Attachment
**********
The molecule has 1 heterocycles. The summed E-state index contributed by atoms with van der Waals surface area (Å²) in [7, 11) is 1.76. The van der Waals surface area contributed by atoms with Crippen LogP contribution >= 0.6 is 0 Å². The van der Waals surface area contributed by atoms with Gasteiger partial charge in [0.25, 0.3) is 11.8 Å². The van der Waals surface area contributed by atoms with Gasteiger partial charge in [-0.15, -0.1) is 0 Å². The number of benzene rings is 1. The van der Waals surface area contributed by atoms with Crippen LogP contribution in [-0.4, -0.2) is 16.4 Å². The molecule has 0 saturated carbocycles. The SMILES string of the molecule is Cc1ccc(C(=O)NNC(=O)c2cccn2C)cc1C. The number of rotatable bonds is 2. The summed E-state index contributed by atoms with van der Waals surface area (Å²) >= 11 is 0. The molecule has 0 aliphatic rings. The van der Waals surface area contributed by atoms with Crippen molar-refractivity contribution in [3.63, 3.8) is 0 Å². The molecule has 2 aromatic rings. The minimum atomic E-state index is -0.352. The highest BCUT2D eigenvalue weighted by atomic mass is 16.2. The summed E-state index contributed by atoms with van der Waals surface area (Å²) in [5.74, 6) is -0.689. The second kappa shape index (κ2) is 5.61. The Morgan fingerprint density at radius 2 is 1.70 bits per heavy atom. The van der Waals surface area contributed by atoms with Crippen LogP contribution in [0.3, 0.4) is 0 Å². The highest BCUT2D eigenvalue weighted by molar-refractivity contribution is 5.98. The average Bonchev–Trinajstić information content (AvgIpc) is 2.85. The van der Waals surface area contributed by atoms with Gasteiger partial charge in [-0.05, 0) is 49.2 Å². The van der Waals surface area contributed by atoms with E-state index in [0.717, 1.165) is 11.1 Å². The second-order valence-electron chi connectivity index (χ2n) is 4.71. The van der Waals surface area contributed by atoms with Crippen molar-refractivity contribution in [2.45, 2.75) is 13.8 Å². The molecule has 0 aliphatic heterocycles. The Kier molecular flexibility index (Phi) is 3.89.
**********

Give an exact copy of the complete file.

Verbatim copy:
The molecule has 1 heterocycles. The summed E-state index contributed by atoms with van der Waals surface area (Å²) in [7, 11) is 1.76. The van der Waals surface area contributed by atoms with Crippen LogP contribution >= 0.6 is 0 Å². The van der Waals surface area contributed by atoms with Gasteiger partial charge in [0.25, 0.3) is 11.8 Å². The van der Waals surface area contributed by atoms with Gasteiger partial charge in [-0.15, -0.1) is 0 Å². The number of benzene rings is 1. The van der Waals surface area contributed by atoms with Crippen LogP contribution in [-0.4, -0.2) is 16.4 Å². The molecule has 0 saturated carbocycles. The SMILES string of the molecule is Cc1ccc(C(=O)NNC(=O)c2cccn2C)cc1C. The number of rotatable bonds is 2. The summed E-state index contributed by atoms with van der Waals surface area (Å²) >= 11 is 0. The molecule has 0 aliphatic rings. The van der Waals surface area contributed by atoms with Crippen molar-refractivity contribution in [3.63, 3.8) is 0 Å². The molecule has 2 aromatic rings. The minimum atomic E-state index is -0.352. The highest BCUT2D eigenvalue weighted by atomic mass is 16.2. The summed E-state index contributed by atoms with van der Waals surface area (Å²) in [5.74, 6) is -0.689. The second kappa shape index (κ2) is 5.61. The Morgan fingerprint density at radius 2 is 1.70 bits per heavy atom. The van der Waals surface area contributed by atoms with Crippen LogP contribution in [0.3, 0.4) is 0 Å². The highest BCUT2D eigenvalue weighted by molar-refractivity contribution is 5.98. The average Bonchev–Trinajstić information content (AvgIpc) is 2.85. The van der Waals surface area contributed by atoms with Gasteiger partial charge in [-0.05, 0) is 49.2 Å². The van der Waals surface area contributed by atoms with E-state index in [0.717, 1.165) is 11.1 Å². The second-order valence-electron chi connectivity index (χ2n) is 4.71. The van der Waals surface area contributed by atoms with Crippen molar-refractivity contribution in [2.45, 2.75) is 13.8 Å². The molecule has 0 aliphatic heterocycles. The Kier molecular flexibility index (Phi) is 3.89.